Sometimes you need to make an idea ‘stick’. In other words, you need people to remember it, and tell other people about it. Saying this, and actually getting it to happen, however, are two completely different things. The book Made to Stick, by Chip and Dan Heath, is all about just this.
The Heaths are brothers, who realised that they had both been working for years on the science of ideas, but from different angles. Chip was a professor at Stanford interested in urban myths—perhaps the stickiest of all sticky ideas, because they endure even without any evidence behind them. Dan was chief executive of a company trying to provide educational texts in a new way, to make it easier for students to learn. Made to Stick brings their expertise together.
Six characteristics of ‘sticky’ ideas
The core of the book is that sticky ideas share six characteristics:
Simplicity – Made to Stick suggests that perhaps the ultimate in sticky ideas is a proverb. The same ideas are expressed in very similar terms in a surprisingly large number of languages, and are repeated in pretty much the same words each time. A rolling stone gathers no moss. Fine feathers make fine birds. Where there’s smoke, there’s fire. Simple, easy, memorable—but also profound. These are ideas that matter, because they go right to the heart of the issue.
Unexpectedness – Memorable ideas tend to be unexpected. They surprise us, and that’s partly why we remember them, because they jolt us out of our tendency to believe that we ‘know’ stuff. To generate long-term interest, however, you need to rely on more than just surprise. Your idea needs to make people curious, and want to engage with it. One way to do that is to show people what they don’t know, and then fill the gap in their knowledge.
Concreteness – The idea has to be expressed in terms that can be seen or grasped. Abstract ideas are much harder to understand, which is why nobody can ever remember a corporate mission statement. If you think about proverbs, they are basically ways to express abstract ideas in concrete terms. No smoke without fire doesn’t mean that it is important to remember that smoke comes from fires. It is a way to illustrate the (abstract) idea that there is generally a foundation for gossip and rumours.
Credibility – Your idea has to be credible. This means that people have to be able to believe it. This does not mean, however, that you need to provide reams of statistics to back it up. That is actually more likely to turn people off, because they will think that you are trying to ‘blind them with science’. Instead, you need to find a simple, concrete way to demonstrate credibility, linked to people’s personal experience, especially if you cannot rely on personal status.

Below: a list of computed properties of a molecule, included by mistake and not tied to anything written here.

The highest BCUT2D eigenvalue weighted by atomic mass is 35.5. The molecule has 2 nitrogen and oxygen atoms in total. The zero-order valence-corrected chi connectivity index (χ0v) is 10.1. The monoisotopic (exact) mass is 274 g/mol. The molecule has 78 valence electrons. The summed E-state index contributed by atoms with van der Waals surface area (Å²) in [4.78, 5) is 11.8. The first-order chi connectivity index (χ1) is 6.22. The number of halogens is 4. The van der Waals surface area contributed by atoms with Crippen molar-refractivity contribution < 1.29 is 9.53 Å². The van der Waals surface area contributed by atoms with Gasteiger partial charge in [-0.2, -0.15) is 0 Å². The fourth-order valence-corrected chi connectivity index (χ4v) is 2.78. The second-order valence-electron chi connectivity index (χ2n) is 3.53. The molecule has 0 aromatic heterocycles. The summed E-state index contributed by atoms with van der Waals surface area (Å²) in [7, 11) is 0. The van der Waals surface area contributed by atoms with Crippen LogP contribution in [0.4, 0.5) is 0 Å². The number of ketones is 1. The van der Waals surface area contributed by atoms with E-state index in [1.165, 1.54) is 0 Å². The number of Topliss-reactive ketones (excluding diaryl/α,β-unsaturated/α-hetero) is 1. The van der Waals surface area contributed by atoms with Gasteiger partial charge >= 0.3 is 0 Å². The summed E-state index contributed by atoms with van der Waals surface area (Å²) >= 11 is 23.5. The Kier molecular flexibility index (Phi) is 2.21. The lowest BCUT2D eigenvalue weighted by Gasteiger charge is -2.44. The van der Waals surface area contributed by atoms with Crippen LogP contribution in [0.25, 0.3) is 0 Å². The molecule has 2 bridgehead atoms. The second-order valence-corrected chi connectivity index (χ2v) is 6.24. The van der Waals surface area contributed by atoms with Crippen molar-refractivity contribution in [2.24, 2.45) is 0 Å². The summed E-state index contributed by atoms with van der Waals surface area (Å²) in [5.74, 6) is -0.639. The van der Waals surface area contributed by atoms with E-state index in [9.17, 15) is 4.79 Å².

Emotional – A sticky idea engages people’s emotions: it makes them ‘feel’ something, rather than just think. Logical thinking is helpful, but it is not really memorable. Generating an emotional response is much more likely to drive both interest and action. For example, recent drink-driving campaigns have tapped into concern about parents being killed and leaving children alone, or individuals’ fear of being incapacitated but not killed. By using footage of children weeping, the idea is much more powerful than mere words.
Stories – Finally, the stickiest ideas are conveyed by stories. We know that humans are hard-wired to remember stories: they are part of our shared history going back thousands of years. New stories have the same ‘stickiness’ as myths and legends. They help us to remember ideas.
What prevents sticking?
Made to Stick notes, however, that if making ideas stick was as easy as this list, then all ideas would be sticky. The most important thing that prevents ideas from sticking is what the Heaths describes as the ‘Curse of Knowledge’. They note that once you know something, you cannot ‘unknow’ it and it changes your perception. In other words, once you are familiar with an idea, it is hard, if not impossible, to remember what it was like not to have that information.
This makes it much harder to communicate the idea effectively. The only way forward is to go back to basics, and use the six principles of sticky ideas. This, in a nutshell, is the core of Made to Stick. That idea alone is important enough that it seems likely that this book will be sticking around for a while.